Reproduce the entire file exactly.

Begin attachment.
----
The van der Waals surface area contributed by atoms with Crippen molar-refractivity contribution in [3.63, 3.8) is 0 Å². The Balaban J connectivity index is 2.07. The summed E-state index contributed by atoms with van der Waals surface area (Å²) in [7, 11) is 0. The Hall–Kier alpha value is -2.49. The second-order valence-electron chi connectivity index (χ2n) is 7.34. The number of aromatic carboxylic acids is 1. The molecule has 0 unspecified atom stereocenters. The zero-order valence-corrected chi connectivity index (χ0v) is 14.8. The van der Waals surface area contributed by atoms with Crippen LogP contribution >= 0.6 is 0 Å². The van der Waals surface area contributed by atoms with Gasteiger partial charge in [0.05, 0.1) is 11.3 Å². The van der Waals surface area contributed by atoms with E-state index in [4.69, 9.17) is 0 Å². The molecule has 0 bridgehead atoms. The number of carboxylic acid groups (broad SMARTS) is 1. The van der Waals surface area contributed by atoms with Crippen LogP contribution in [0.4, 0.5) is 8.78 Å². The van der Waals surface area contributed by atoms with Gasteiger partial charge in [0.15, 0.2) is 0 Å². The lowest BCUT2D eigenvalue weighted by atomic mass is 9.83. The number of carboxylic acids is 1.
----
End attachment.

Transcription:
The van der Waals surface area contributed by atoms with Crippen molar-refractivity contribution in [3.63, 3.8) is 0 Å². The Balaban J connectivity index is 2.07. The summed E-state index contributed by atoms with van der Waals surface area (Å²) in [7, 11) is 0. The Hall–Kier alpha value is -2.49. The second-order valence-electron chi connectivity index (χ2n) is 7.34. The number of aromatic carboxylic acids is 1. The molecule has 0 unspecified atom stereocenters. The zero-order valence-corrected chi connectivity index (χ0v) is 14.8. The van der Waals surface area contributed by atoms with Crippen LogP contribution >= 0.6 is 0 Å². The van der Waals surface area contributed by atoms with Gasteiger partial charge in [0.05, 0.1) is 11.3 Å². The van der Waals surface area contributed by atoms with E-state index in [4.69, 9.17) is 0 Å². The molecule has 0 bridgehead atoms. The number of carboxylic acid groups (broad SMARTS) is 1. The van der Waals surface area contributed by atoms with Crippen LogP contribution in [0.4, 0.5) is 8.78 Å². The van der Waals surface area contributed by atoms with Gasteiger partial charge in [0.15, 0.2) is 0 Å². The lowest BCUT2D eigenvalue weighted by atomic mass is 9.83. The number of carboxylic acids is 1.